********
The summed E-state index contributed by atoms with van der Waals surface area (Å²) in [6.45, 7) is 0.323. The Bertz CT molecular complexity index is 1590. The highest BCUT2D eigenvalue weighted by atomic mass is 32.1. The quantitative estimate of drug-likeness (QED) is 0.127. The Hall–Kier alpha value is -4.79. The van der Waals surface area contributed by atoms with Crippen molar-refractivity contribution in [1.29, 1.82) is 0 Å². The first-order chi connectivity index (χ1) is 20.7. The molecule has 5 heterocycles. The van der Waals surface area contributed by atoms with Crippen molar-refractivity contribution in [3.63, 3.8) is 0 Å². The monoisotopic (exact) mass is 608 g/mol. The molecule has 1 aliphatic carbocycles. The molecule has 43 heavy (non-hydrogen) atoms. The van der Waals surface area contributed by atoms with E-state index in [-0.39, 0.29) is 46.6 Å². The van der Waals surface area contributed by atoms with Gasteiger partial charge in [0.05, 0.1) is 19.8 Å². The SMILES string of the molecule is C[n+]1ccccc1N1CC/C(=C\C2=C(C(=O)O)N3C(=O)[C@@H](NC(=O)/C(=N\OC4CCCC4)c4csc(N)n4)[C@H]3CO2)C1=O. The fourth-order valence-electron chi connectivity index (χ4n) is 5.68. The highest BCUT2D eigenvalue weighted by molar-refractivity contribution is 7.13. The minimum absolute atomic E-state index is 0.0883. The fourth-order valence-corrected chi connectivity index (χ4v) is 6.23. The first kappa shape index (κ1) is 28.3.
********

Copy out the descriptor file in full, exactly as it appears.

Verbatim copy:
The summed E-state index contributed by atoms with van der Waals surface area (Å²) in [6.45, 7) is 0.323. The Bertz CT molecular complexity index is 1590. The highest BCUT2D eigenvalue weighted by atomic mass is 32.1. The quantitative estimate of drug-likeness (QED) is 0.127. The Hall–Kier alpha value is -4.79. The van der Waals surface area contributed by atoms with Crippen molar-refractivity contribution in [1.29, 1.82) is 0 Å². The first-order chi connectivity index (χ1) is 20.7. The molecule has 5 heterocycles. The van der Waals surface area contributed by atoms with Crippen molar-refractivity contribution in [3.63, 3.8) is 0 Å². The monoisotopic (exact) mass is 608 g/mol. The molecule has 1 aliphatic carbocycles. The molecule has 43 heavy (non-hydrogen) atoms. The van der Waals surface area contributed by atoms with E-state index in [-0.39, 0.29) is 46.6 Å². The van der Waals surface area contributed by atoms with Gasteiger partial charge in [0.05, 0.1) is 19.8 Å². The SMILES string of the molecule is C[n+]1ccccc1N1CC/C(=C\C2=C(C(=O)O)N3C(=O)[C@@H](NC(=O)/C(=N\OC4CCCC4)c4csc(N)n4)[C@H]3CO2)C1=O. The fourth-order valence-electron chi connectivity index (χ4n) is 5.68. The highest BCUT2D eigenvalue weighted by molar-refractivity contribution is 7.13. The minimum absolute atomic E-state index is 0.0883. The fourth-order valence-corrected chi connectivity index (χ4v) is 6.23. The first kappa shape index (κ1) is 28.3.